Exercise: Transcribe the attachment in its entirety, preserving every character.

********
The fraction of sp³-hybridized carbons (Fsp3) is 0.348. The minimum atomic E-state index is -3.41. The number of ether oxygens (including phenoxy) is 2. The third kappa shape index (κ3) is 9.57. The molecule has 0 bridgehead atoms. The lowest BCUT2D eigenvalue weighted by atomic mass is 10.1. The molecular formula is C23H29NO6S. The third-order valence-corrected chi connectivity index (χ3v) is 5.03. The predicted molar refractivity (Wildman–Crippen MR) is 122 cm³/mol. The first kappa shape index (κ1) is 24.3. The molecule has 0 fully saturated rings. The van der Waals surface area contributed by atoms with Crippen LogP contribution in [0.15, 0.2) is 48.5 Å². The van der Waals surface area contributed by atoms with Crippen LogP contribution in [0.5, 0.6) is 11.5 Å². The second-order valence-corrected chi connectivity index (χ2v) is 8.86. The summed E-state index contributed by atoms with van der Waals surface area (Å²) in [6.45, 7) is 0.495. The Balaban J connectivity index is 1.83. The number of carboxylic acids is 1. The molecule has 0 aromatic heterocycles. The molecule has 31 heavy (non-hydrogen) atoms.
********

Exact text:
The fraction of sp³-hybridized carbons (Fsp3) is 0.348. The minimum atomic E-state index is -3.41. The number of ether oxygens (including phenoxy) is 2. The third kappa shape index (κ3) is 9.57. The molecule has 0 bridgehead atoms. The lowest BCUT2D eigenvalue weighted by atomic mass is 10.1. The molecular formula is C23H29NO6S. The third-order valence-corrected chi connectivity index (χ3v) is 5.03. The predicted molar refractivity (Wildman–Crippen MR) is 122 cm³/mol. The first kappa shape index (κ1) is 24.3. The molecule has 0 fully saturated rings. The van der Waals surface area contributed by atoms with Crippen LogP contribution in [0.15, 0.2) is 48.5 Å². The van der Waals surface area contributed by atoms with Crippen LogP contribution in [0.5, 0.6) is 11.5 Å². The second-order valence-corrected chi connectivity index (χ2v) is 8.86. The summed E-state index contributed by atoms with van der Waals surface area (Å²) in [6.45, 7) is 0.495. The Balaban J connectivity index is 1.83. The number of carboxylic acids is 1. The molecule has 0 aromatic heterocycles. The molecule has 31 heavy (non-hydrogen) atoms.